Back in the old days we didn’t write so meanly to each other.
Take, for instance, this letter from Alexander Hamilton to George Washington. Hamilton considered himself being attacked by Washington and his allies, but take notice of how he responds:
"I have the pleasure of your private letter of the 26th of August. I most sincerely regret the causes of the uneasy sensations you experience. It is my most anxious wish, as far as may depend upon me, to smooth the path of your administration, and to render it prosperous and happy. And if any prospect shall open of healing or terminating the differences which exist, I shall most cheerfully embrace it, though I consider myself as the deeply injured party."
This is rather typical language. Before making a contrary claim, the writer first complimented the recipient in the highest terms. A starting line might be something like, “My most esteemed and benevolent colleague.” The close would be something like, “Your humble servant.”
There was a reason for this. Back then, if you engaged someone in a war of words and ideas, the person might take offense and challenge you to a duel for questioning their integrity or standing.
Once challenged to a duel, you had to accept or your honor was besmirched. There were no credit scores back then, so your reputation was everything. Once damaged, you were toast in the business and social world.
All that gentlemanly language didn’t keep Hamilton from a duel and Aaron Burr shot him dead in 1801.
Even when exchanging letters with Hamilton that led to the duel, Burr was quite polite:
I have this day received your letter of the 20th. Political opposition can never absolve gentlemen from a rigid adherence to the laws of honor or the rules of decorum. I neither claim such privilege myself nor indulge it in others.
"You appear sensible that from the style of your conversations inferences injurious to my character may have been drawn. I also feel a conviction that they have. Ordinary attention to the transactions of society and the language of the world would evince that opinions highly disreputable to me have been expressed by you. Justified by these circumstances and peculiarly urged by the formal declaration of Mr. Cooper’s respect for my own character and the opinion of the public demands the enquiry I have made. I can not [sic] conceive it incumbent on me to trace reports publicly and extensively diffused to their source. They exist and can only be contradicted by a direct application to you. They are either well or ill founded, which you alone can know, and a refusal to disavow them is not only a confirmation of their truth, but an adoption of the sentiments ascribed to you.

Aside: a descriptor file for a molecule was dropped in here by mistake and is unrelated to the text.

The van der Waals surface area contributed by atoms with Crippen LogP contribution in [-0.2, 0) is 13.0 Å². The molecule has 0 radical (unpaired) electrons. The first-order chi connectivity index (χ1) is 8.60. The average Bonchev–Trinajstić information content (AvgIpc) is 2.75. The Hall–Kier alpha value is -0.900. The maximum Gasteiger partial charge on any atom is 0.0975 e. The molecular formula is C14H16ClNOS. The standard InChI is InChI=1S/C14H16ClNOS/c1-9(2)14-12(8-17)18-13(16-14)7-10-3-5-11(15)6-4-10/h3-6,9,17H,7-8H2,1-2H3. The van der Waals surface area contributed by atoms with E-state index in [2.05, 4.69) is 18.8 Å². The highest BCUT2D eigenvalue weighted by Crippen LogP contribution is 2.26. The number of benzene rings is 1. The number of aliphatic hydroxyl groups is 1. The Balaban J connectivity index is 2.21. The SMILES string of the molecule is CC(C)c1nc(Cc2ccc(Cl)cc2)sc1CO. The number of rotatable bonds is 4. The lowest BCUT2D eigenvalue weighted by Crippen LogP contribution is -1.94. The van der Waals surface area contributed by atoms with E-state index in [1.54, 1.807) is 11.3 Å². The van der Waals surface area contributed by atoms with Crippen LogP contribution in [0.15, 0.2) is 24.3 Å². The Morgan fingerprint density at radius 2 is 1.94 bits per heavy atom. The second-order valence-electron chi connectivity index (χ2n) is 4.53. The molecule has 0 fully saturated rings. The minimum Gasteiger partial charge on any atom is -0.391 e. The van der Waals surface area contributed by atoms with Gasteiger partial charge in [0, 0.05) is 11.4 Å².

"If you have used language of a dubious import without intending to convey injurious impressions, it behooves you as a man “of sincerity and delicacy,” by a general disavowal of such intention to correct the hasty opinions of others and remove imputations which have thus been improperly connected with my reputation.
"To the word “despicable” the common sense of mankind, unaided by either syntax or grammar affixes the idea of dishonor, every shade of which demands investigation. The application of this term has been made under the sanction of your name. To ascertain how far it has been authorized by you is my object. Permit me therefore to solicit again your attention to the inquiry which I deemed before sufficiently intelligible, whether you have indulged in the use of language derogatory to my honor as a gentleman or which in this sense could warrant the expressions of Dr. Cooper. To this I expect a definite reply, which must lead to an accommodation or to the only alternative which the circumstances of the case will justify.
I have the honor to be,
Your Obt. Servt.
Alexander Hamilton was equally polite in his reply:
Your first letter, in a style too peremptory, made a demand, in my opinion, unprecedented and unwarrantable. My answer, pointing out the embarrassment, gave you an opportunity to take a less exceptionable course. You have not chosen to do it, but by your last letter, received this day, containing expressions indecorous and improper, you have increased the difficulties to explanation, intrinsically incident to the nature of your application.
"If by a “definite reply” you mean the direct avowal or disavowal required in your first letter, I have no other answer to give than that which has already been given. If you mean anything different admitting of greater latitude, it is requisite you should explain.
"I have the honor to be, Sir
Your Obedt. Servt.
The founding fathers took great care to be careful in their choice of words to avoid any hint of insult. Jesus Christ warned that if you called your brother a fool, you risked the fires of hell.
I certainly don’t advocate bringing back dueling as an antidote to the foul language and insults so commonly bandied about on social media. And I certainly don’t want anyone going to hell.
But given this, maybe we should be a bit more careful about the words we use to express disagreement in thought with our fellow man.